While negative guidance drives short-term stock price declines, positive guidance drives short-term and long-term gains
S&P Capital IQ and SNL, a business unit of McGraw Hill Financial (NYSE:MHFI) and a leading provider of research, analytics and data, released a new research note today which charts the impact of corporate earnings guidance on a company’s stock price.
The report, What Does Earnings Guidance Tell Us? analyzes the stock market performance of Russell 3000 companies following the issuance of positive and negative corporate earnings guidance between 2003 and 2015 using the S&P Capital IQ Estimates database. It finds that negative guidance by company management, which is common and foreshadows quarterly earnings performance below analysts’ consensus estimates, is correlated with negative short-term stock performance, but has no material impact on longer-term performance. Conversely, positive guidance, in which company management signals they will beat consensus earnings estimates, is associated with significant stock price gains over short- and longer-term time horizons.
Following were the report’s key findings:
- Positive Earnings Guidance Drives Stock Gains: When management issues optimistic guidance (guidance that is higher than consensus estimates), the 3-day excess return surrounding the announcement date was 3.07% over the study period. Over longer time horizons, companies yielded excess return of 1.3% and 2.5% during the one- and three-month periods following a disclosure of optimistic earnings guidance.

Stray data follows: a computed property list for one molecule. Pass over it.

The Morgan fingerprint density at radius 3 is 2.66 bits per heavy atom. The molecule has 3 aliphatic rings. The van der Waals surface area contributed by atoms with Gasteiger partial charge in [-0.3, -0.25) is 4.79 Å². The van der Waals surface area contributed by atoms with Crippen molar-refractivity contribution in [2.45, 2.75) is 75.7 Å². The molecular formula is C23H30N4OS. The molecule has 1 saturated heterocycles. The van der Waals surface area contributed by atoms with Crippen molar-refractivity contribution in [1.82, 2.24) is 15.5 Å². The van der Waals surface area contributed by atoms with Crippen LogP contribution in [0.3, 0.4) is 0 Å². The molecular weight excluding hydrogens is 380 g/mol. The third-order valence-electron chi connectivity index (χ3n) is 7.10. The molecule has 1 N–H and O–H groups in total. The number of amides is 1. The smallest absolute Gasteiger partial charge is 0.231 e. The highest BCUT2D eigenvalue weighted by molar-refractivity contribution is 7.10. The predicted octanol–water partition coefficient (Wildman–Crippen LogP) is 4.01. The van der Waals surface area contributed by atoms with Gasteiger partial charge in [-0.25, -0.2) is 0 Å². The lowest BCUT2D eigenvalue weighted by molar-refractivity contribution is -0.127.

- Negative Earnings Guidance Drives Short-Term Declines: When companies issue conservative guidance (guidance that is lower than consensus estimates), the 3-day excess return was -4.17%. Over longer time horizons, the results were not statistically significant over the study period.
- Building a ‘Good News’ Portfolio: A portfolio formed by purchasing companies with positive guidance news over the last month outperformed the market by 0.69% per month after controlling for market, size, value and momentum risk premia.
- Negative Guidance Far More Common than Positive Guidance: The conventional wisdom on earnings guidance is that corporations use it as a means to temper market expectations ahead of earnings season, so they can beat consensus estimates. Indeed nearly 70% of quarterly earnings guidance fell below consensus estimates during the study period.
“Intuitively, all investors read into company earnings guidance as an indicator of management sentiment for the future, but there’s always been uncertainty around the precise correlation between the tone of that guidance and subsequent stock performance,” said Dave Pope, managing director, Quantamental Research, S&P Capital IQ. “Our research proves that investors should listen closely when corporate management announces good news, particularly when it’s announced prior to an earnings release.”
The new research note, What Does Earnings Guidance Tell Us? was produced as part of the S&P Capital IQ Quantamental Research team’s ongoing Event Driven Investing Series.